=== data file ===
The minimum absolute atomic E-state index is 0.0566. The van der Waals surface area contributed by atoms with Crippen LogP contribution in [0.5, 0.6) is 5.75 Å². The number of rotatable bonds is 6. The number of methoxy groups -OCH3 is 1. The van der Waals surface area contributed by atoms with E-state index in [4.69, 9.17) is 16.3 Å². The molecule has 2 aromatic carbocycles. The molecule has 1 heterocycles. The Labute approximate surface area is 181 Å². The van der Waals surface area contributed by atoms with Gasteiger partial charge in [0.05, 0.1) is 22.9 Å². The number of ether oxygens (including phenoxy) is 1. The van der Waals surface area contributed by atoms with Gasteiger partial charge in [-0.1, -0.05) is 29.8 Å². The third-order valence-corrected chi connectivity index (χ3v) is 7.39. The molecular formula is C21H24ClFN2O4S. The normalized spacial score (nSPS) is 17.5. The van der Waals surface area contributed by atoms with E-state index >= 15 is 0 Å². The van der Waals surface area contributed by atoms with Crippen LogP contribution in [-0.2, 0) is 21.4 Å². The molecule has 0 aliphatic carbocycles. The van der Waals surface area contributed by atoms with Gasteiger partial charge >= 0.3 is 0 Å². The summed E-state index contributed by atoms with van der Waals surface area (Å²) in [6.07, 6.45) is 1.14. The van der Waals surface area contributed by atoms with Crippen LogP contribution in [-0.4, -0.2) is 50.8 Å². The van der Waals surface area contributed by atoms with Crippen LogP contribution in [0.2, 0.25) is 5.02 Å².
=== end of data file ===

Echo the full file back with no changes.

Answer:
The minimum absolute atomic E-state index is 0.0566. The van der Waals surface area contributed by atoms with Crippen LogP contribution in [0.5, 0.6) is 5.75 Å². The number of rotatable bonds is 6. The number of methoxy groups -OCH3 is 1. The van der Waals surface area contributed by atoms with E-state index in [4.69, 9.17) is 16.3 Å². The molecule has 2 aromatic carbocycles. The molecule has 1 heterocycles. The Labute approximate surface area is 181 Å². The van der Waals surface area contributed by atoms with Gasteiger partial charge in [0.05, 0.1) is 22.9 Å². The number of ether oxygens (including phenoxy) is 1. The van der Waals surface area contributed by atoms with Gasteiger partial charge in [-0.1, -0.05) is 29.8 Å². The third-order valence-corrected chi connectivity index (χ3v) is 7.39. The molecular formula is C21H24ClFN2O4S. The normalized spacial score (nSPS) is 17.5. The van der Waals surface area contributed by atoms with E-state index >= 15 is 0 Å². The van der Waals surface area contributed by atoms with Crippen LogP contribution in [-0.2, 0) is 21.4 Å². The molecule has 0 aliphatic carbocycles. The van der Waals surface area contributed by atoms with Gasteiger partial charge >= 0.3 is 0 Å². The summed E-state index contributed by atoms with van der Waals surface area (Å²) in [6.07, 6.45) is 1.14. The van der Waals surface area contributed by atoms with Crippen LogP contribution in [-0.4, -0.2) is 50.8 Å². The van der Waals surface area contributed by atoms with Crippen LogP contribution in [0.2, 0.25) is 5.02 Å².